Pali

From Wikipedia, the free encyclopedia
Jump to navigation Jump to search
Pali
पालि Pāli
Pronunciation[paːli]
Native toIndian subcontinent
Era5th–1st century BCE[needs to be explained][1]
now only used as a liturgical language
Brāhmī, Kharosthi, Khmer, Burmese, Thai, Sinhala, other Brahmi-derived scripts such as Devanagari, and transliteration to the Latin alphabet.
Language codes
ISO 639-1pi
ISO 639-2pli
ISO 639-3pli
pli
Glottologpali1273[2]

Pali is an old language. It used to be spoken in India, and is similar to Sanskrit. Pali is used in religious services by Theravada Buddhists. The Theravada holy texts, called the Pali Canon, are written in Pali. Pali is usually called a dead language. Bengali originates from the Pali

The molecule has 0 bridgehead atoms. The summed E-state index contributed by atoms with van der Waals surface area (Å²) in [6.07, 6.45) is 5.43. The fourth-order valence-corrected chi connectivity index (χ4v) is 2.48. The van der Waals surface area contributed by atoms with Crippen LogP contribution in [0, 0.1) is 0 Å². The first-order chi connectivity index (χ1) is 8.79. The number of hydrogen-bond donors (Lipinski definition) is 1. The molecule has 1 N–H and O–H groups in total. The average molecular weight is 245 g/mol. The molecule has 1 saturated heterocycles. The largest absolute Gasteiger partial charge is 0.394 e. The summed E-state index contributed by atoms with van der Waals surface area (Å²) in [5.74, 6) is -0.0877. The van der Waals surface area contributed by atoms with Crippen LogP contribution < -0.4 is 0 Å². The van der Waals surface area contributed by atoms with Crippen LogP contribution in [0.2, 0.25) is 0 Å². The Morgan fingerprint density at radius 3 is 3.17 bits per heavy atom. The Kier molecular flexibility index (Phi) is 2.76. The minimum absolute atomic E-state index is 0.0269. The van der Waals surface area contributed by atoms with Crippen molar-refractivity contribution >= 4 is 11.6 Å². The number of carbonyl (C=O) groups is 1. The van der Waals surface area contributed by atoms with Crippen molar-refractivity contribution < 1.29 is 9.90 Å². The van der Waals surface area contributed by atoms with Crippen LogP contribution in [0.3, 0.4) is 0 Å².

References[change | change source]

  1. Nagrajji (2003) "Pali language and the Buddhist Canonical Literature". Agama and Tripitaka, vol. 2: Language and Literature.
  2. Hammarström, Harald; Forkel, Robert; Haspelmath, Martin, eds. (2017). "Pali". Glottolog 3.0. Jena, Germany: Max Planck Institute for the Science of Human History.

Other websites[change | change source]